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From: Jared Hamilton
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Larry Bruce

Larry Bruce Founder / President / CEO

Exclusive Blog Posts

Women in the Dealer Workforce: Where We Are & Where We Can Go

Women in the Dealer Workforce: Where We Are & Where We Can Go

It’s no secret that women make up a small portion of the dealer workforce and turnover among women is high. By not attracting and retaining women in the …

Car Subscriptions - Q and A with Bill Playford

Car Subscriptions - Q and A with Bill Playford

I had the chance to interview Bill Playford about car subscription services, and how they're going to change the marketplace. Take a look what this ins…

Be The Exception

Be The Exception

How brilliant marketers find and follow what makes their stories different in a world full of average content DrivingSales is excited to announce th…

Keeping Up with the Joneses in Quick Lube

Keeping Up with the Joneses in Quick Lube

More than half of all sales customers will abandon your dealership’s service department in the first year. It’s a widely varying statistic &nda…

It Has Never Been Easier To Be Average

It Has Never Been Easier To Be Average

It has never been easier to be average. This post was written by Jay Acunzo, who will be speaking at the upcoming DrivingSales Executive Summit in Octob…

 

Why Social Media Is Important To A Brand And A Dealership
 
I am posting this as a follow up to Social Media an Oxymoron. As we continue to venture down this uncharted hi-way we need be sure that we separate Advertising from engagement and make sure that we allow the people who are supposed to be doing the engaging to do so easily and for us as marketers to participate where appropriate.
 
People Still Prefer Real-Life Recommendations to Online Reviews

Referring a product or service is not a new idea, it’s been around as long as people have—but is the way people make recommendations changing with the times? Despite increased online activity, real-life referrals are still more influential to consumers than those received online, according to a new study by Mintel. 34% of American consumers bought a product or service based on a recommendation from a friend or relative, while 25% bought based upon a recommendation from their spouse or partner.
 
In contrast, only 5% bought a product based on a referral based on what a blogger had to say about it. The number was the same for a recommendation from a chat room. It’s interesting, but not surprising to find that as much time spent online, users still prefer a personal recommendation from someone we know and trust. Young adults are somewhat more likely to turn to the internet for advice and referrals, but even they listen to their peers first.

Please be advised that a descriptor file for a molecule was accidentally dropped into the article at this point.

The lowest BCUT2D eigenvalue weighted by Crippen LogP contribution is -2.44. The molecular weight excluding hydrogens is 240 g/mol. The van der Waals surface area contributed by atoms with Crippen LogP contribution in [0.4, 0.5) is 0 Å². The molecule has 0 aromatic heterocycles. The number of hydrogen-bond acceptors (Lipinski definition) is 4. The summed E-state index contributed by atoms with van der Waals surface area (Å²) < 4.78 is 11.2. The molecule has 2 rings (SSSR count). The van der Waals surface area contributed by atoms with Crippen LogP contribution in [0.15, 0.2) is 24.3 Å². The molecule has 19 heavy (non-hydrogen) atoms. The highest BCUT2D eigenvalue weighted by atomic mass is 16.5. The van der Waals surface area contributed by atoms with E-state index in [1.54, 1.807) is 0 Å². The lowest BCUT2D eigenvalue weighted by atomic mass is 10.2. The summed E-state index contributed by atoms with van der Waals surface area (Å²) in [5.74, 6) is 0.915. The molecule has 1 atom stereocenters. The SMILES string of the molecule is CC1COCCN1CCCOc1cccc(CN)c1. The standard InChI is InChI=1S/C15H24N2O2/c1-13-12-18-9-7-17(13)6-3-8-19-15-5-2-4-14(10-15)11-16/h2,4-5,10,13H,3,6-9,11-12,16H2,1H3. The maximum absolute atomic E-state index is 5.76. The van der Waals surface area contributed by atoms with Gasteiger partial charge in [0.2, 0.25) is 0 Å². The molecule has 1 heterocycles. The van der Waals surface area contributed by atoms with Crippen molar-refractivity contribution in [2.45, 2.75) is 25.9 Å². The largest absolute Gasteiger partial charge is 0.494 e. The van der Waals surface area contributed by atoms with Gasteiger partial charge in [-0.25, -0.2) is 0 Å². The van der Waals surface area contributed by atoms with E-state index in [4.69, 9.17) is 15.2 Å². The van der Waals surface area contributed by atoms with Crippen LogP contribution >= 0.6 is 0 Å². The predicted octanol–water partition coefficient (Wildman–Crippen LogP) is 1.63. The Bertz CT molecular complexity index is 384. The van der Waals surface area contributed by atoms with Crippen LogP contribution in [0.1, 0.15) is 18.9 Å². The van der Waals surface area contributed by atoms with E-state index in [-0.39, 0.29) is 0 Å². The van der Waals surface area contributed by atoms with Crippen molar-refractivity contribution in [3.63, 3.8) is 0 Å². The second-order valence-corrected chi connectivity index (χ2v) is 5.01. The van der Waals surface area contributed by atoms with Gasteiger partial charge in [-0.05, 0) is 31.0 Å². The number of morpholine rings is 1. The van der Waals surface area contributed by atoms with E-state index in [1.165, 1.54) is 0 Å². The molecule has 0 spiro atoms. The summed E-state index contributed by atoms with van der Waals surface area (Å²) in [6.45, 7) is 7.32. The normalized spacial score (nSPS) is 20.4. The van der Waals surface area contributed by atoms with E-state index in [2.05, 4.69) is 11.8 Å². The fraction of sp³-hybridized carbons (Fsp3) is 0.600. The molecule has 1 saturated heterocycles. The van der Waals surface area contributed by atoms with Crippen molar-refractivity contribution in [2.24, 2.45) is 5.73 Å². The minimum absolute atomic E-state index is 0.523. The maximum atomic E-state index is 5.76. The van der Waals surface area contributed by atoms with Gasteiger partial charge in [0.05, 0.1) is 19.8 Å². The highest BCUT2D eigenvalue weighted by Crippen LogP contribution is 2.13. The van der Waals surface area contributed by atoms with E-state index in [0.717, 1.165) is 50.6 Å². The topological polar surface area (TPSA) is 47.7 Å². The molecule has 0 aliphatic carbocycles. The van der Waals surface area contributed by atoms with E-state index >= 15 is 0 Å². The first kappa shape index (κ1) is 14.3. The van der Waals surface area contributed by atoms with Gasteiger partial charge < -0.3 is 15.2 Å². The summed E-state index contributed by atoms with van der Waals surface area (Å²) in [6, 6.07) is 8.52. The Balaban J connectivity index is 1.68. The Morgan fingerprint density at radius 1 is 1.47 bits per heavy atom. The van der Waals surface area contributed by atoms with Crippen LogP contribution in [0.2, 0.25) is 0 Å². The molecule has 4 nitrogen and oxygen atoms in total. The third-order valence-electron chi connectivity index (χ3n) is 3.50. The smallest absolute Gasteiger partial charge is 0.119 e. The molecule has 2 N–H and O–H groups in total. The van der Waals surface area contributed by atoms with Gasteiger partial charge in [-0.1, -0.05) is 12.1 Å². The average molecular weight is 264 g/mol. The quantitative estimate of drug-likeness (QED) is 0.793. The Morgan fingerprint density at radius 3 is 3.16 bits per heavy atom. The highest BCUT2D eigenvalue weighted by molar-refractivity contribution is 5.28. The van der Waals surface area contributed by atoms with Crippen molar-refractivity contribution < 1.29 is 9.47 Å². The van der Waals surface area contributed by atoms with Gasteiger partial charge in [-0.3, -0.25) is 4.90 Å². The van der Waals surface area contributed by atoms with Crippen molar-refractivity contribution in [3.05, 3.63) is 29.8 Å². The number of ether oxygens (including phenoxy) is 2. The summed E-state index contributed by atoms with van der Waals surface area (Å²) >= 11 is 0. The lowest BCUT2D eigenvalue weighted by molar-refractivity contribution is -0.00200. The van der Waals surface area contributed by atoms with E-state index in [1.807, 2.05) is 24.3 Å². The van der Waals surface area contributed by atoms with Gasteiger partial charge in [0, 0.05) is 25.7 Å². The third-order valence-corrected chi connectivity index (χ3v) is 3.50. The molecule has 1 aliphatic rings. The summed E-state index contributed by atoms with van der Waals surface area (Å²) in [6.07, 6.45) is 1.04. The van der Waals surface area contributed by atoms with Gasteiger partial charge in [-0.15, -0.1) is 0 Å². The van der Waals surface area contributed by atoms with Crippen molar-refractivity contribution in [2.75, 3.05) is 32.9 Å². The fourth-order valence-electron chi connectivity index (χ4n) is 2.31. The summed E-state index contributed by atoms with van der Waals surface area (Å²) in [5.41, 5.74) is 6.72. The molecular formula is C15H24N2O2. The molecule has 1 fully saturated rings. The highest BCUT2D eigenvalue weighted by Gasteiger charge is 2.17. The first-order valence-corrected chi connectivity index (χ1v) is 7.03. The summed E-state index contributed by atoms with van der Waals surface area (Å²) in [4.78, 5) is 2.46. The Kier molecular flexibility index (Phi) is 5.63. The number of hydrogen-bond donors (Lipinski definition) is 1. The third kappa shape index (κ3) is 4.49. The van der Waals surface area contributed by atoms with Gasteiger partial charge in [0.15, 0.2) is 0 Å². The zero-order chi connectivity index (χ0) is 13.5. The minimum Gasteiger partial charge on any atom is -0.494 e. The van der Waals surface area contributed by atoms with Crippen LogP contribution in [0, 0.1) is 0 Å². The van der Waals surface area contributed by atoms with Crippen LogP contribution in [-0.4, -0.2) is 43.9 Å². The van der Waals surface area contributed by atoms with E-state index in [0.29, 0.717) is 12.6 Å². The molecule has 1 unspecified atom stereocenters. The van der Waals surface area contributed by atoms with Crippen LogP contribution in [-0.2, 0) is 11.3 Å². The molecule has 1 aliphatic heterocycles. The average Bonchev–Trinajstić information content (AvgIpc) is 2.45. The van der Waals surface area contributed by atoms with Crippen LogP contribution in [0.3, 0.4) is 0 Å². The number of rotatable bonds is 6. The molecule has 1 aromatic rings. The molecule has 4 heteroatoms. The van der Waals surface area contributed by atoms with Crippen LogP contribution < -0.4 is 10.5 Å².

Most people base a recommendation on price and convenience. This is especially true in the current economic climate, where shoppers are increasingly intent upon finding deals. More than 64% of respondents say that price drives them to recommend a product or service, while quality (55%) and convenience (33%) rate second and third.
 
Asian and Hispanic are considerably more likely to recommend a product they saw advertised. Asians (14%) and Hispanics (10%) are also more likely to report being influenced by bloggers to purchase a specific product or service. While the study confirms the importance of personal word-of-mouth, it does not negate the importance of online reviews in the purchase-research process, especially during the economic downturn. Other research has shown that shoppers are increasing their due diligence by looking at online reviews, and that nine in 10 shoppers steer clear of e-tailers with bad reviews. The sheer number of people that purchase based on recommendations proves marketers still need to pay attention to word of mouth. Social Media is making it easier for businesses to lose control of their marketing messages, so companies need to carefully monitor and respond to consumer conversations about their brands.

 

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